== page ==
Trade-Marks You Never Knew
Some interesting and lesser-known trade-mark facts:
- An early use of trade-marks in Britain was by bakers who wanted to distinguish their baked goods from other bakers. The Baker’s Marking Law of 1266 regulated this practice and was an early precursor to trade-mark law in Britain.
- Aspirin was a registered trade-mark in many European countries until 1919 when, pursuant to war reparations terms of the Treaty of Versailles, the mark lost its registered status in the US and the Triple Entente countries (UK, Russia, France).
- The Escalator was first developed and trade-marked in 1900. Fifty years later, the term was so widely used to describe a moving staircase that it was officially stripped of trade-mark protection. Interestingly enough, the verb “escalate” only came into existence in 1922 as a result of this invention, and contributed to its downfall.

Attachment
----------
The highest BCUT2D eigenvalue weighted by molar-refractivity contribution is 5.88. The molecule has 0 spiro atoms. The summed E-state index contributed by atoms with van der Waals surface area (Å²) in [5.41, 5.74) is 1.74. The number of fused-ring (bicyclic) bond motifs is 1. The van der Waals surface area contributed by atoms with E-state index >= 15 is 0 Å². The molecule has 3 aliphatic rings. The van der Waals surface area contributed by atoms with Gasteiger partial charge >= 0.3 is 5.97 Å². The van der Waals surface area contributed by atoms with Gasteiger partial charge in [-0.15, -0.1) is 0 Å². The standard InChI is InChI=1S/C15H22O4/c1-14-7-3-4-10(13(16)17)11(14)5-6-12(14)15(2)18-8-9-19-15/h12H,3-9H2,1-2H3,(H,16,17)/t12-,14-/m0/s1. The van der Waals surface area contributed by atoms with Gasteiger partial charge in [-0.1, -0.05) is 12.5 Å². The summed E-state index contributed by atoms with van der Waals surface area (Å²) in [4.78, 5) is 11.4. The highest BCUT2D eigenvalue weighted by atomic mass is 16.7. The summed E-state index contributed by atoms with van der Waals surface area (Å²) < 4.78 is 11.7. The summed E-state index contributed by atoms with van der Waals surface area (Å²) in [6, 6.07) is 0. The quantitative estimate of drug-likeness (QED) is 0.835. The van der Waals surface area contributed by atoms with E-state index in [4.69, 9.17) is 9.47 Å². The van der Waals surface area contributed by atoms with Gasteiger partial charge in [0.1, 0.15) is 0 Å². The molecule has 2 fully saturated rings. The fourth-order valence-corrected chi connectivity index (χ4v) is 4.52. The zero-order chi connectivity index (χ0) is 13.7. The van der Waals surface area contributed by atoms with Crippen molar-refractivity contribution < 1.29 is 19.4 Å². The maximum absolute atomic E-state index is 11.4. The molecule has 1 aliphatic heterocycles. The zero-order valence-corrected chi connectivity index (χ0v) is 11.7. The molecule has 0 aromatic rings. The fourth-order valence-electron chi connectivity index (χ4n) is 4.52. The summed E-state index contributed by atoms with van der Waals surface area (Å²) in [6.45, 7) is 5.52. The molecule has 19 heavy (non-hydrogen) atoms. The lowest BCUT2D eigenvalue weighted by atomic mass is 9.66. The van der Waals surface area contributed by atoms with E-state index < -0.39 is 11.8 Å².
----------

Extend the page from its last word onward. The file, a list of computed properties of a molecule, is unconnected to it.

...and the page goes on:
- Heroin was trade-marked by Bayer AG in part from how it made its test subjects feel “heroic”. It was widely marketed as being completely non-addictive.
- The trade-mark “Crayola” derives its origin from the French words “craie”, meaning chalk, and “oléagineux”, meaning oily. Essentially, Crayola crayons are “oily chalk”.
Trade-marks continue to play an essential and important role in society. You should consider trade-marking your business name, slogan, or logo. Contact me today to discuss further.